Congress, BJP, Left parties issue whip
NEW DELHI: The Central government on Friday took one more step forward in preparation for the Constitution amendment that would, if passed, bring 33 per cent reservation for women in the Lok Sabha and the State Assemblies.
Parliamentary Affairs Minister Pawan Kumar Bansal invited the whips of all political parties for lunch where he requested them to direct their members to be present in the Rajya Sabha when the Constitution (One Hundred and Eighth Amendment) Bill 2008 was taken up for consideration and passage on March 8. After Monday, the Bill would be renamed the Constitution (Ninety-sixth Amendment) Bill 2010.
The Congress, the Bharatiya Janata Party and all the Left parties have issued whips, asking their members to be present and vote for the Bill. Some other parties would also be doing so, Mr. Bansal said.
The Samajwadi Party has let it be known that it would issue a whip, asking its MPs to vote against the Bill. Janata Dal (United) president Sharad Yadav said there was no change in his party's stand. It favoured reservation but with a sub-quota for women of backward classes. Rashtriya Janata Dal chief Lalu Prasad has also expressed himself against the Bill.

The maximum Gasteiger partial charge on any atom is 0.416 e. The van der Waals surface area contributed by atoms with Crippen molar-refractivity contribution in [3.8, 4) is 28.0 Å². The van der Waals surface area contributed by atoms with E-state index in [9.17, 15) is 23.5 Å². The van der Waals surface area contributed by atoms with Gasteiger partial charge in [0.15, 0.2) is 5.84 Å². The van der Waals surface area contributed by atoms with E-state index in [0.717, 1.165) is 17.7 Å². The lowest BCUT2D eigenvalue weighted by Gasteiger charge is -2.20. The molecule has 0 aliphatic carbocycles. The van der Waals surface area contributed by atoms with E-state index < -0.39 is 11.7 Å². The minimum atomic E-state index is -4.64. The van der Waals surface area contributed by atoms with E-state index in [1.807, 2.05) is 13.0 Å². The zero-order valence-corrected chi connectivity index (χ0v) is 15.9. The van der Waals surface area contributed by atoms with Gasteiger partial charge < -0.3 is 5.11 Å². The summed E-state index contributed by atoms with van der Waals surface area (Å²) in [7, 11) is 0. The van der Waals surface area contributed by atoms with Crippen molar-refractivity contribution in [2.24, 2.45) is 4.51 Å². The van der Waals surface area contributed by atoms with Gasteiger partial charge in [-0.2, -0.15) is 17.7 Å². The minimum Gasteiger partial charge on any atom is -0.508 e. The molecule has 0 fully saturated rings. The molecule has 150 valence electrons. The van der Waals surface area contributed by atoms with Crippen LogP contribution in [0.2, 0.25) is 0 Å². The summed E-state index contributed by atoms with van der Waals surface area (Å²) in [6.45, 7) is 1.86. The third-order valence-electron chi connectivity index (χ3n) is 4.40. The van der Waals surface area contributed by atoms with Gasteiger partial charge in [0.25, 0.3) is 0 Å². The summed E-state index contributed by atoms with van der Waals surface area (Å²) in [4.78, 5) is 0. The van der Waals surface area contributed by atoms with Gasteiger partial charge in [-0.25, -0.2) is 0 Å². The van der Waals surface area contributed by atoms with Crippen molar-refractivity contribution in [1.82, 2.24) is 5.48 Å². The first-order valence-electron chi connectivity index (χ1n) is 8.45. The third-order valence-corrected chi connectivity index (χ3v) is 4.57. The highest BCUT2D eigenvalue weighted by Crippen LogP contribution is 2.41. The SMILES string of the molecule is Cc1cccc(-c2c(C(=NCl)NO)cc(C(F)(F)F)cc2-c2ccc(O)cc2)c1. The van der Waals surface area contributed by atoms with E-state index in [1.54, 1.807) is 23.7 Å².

A BJP leader said: “The Bill has not been passed for over a decade because there were some parties and MPs actively opposing it and there were a large number of MPs in all parties, including those who favour the Bill, who are passively and silently opposing the Bill.”
While the government is tight-lipped on how it intends handling those who oppose the Bill, it has several options. One, the Chair could order marshals to take members disturbing the proceedings out of the House.
This, MPs say, would be an extreme step. Two, the Chair could put the Bill to vote, asking the MPs to press the “yea' or “nay” button. This could be done despite some MPs moving into the well or making noise. Or, the Chair could desist from pushing through a Constitution amendment in a less than peaceful and orderly atmosphere.